Type 2 diabetes (T2D) results from defects in insulin secretion, deficiency in insulin signaling and/or insulin resistance that may contribute to chronic hyperglycemia (1). Micro and macrovascular complications are common long term complications of T2D that may be prevented or at least delayed with rapid diagnosis and proper antihyperglycemic therapy (2).
Kidneys have an important role in lowering glucose plasma levels as they filter around 180 liters of plasma every day, first by secreting approximately 160–180 grams of glucose per day and then by reabsorbing virtually all this glucose in normoglycemic subjects. Two sodium-glucose transporters (SGLT) belonging to the solute carrier family 5 (SLC5) play an important role in glucose reabsorption in the kidney. From the renal ultrafiltrate approximately 90% of glucose is reabsorbed in insulin independent process by SGLT2 (SLC5A2) in segments 1 and 2, while 10% is reabsorbed by SGLT1 in segment 3 (SLC5A1) of the proximal tubule (3). As these transporters have a transport maximum for glucose reabsorption (TmG) from glomerular filtrate, maximal glucose reabsorption capacity (around 10 mmol/L) may be exceeded in T2D patients with hyperglycemia. The excess glucose which cannot be reabsorbed is excreted in the urine, leading to glucosuria (4, 5).
The increased capacity of the kidney to reabsorb glucose and increased TmG occur due to increased expression of SGLT2 in T2D patients with chronic hyperglycemia and contribute to the maintenance of hyperglycemia (5, 6). SGLT2 inhibition has been recognized as a novel and safe approach to lowering high glucose levels in T2D and several SGLT2 inhibitors were developed and tested in clinical trials (7, 8). In addition to their excellent high blood glucose lowering potential without the risk of hypoglycemias, they also showed both cardioprotective (7) and renoprotective effect (9, 10). Further studies are needed to demonstrate if SGLT2 inhibitors have a protective effect against other late complications of T2D.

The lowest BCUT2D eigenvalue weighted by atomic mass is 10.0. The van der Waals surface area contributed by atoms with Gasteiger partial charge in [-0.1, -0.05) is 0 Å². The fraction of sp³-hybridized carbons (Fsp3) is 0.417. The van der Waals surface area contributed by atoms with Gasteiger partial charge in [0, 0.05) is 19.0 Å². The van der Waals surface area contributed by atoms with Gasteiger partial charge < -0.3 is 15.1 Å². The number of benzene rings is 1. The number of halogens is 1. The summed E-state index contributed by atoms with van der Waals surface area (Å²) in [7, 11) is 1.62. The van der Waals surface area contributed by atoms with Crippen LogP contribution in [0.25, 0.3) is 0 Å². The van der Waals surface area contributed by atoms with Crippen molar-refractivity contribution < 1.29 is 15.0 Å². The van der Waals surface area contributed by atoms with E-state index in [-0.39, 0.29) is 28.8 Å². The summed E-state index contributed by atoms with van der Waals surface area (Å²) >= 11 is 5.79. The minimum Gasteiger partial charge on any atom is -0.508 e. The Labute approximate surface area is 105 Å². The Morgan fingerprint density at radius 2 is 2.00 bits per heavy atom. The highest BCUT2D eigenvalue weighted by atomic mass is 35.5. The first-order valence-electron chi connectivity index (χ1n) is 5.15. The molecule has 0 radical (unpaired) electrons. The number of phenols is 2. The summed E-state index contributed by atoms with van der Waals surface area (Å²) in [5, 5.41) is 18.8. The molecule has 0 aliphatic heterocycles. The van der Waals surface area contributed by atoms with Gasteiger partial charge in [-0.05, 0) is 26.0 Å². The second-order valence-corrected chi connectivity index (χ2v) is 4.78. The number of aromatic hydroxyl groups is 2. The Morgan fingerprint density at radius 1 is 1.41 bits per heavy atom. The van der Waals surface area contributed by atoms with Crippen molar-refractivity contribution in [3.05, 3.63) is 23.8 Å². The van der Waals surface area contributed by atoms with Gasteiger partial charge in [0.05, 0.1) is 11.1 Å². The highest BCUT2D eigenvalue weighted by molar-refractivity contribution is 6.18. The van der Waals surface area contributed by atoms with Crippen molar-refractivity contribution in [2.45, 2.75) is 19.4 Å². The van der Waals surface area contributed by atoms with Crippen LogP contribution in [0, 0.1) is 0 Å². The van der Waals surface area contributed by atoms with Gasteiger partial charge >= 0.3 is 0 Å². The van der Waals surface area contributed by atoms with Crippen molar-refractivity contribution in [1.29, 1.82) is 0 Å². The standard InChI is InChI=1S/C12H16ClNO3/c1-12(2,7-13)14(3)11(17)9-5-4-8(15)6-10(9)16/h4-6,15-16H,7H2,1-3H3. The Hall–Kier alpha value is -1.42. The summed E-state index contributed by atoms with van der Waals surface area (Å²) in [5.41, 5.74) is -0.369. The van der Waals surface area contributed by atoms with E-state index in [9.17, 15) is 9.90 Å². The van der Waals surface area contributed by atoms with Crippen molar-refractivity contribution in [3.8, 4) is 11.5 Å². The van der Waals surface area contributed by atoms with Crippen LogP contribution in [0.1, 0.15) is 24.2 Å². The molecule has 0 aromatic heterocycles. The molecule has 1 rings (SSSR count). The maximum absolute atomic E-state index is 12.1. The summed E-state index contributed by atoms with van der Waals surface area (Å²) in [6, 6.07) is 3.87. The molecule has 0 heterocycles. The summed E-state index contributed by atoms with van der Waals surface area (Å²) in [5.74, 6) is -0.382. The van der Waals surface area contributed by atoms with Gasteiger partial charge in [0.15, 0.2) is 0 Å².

Several studies, including our own have previously shown that genetic factors play an important role in the risk of development late T2D complications (11, 12). Genetic variability was also identified in the SLC5A2 gene coding for SGLT2. Severe, but rare SLC5A2 mutations were associated with familial renal glucosuria, a benign condition with normal blood glucose (13). Initial studies of common functional polymorphisms identified in SLC5A2 suggested their influence on glucose homeostasis in non-diabetic subjects (14) however a recent study on T2D patients observed no significant effect of SLC5A2 genetic variability on patients’ metabolic traits or their response to treatment with empagliflozin (15).
The aim of our study was to investigate if common polymorphism SLC5A2 rs9934336 influences blood glucose levels and risk for macro and microvascular complications in Slovenian Type 2 diabetes patients even in the absence of treatment with SGLT2 inhibitors.
Materials and Methods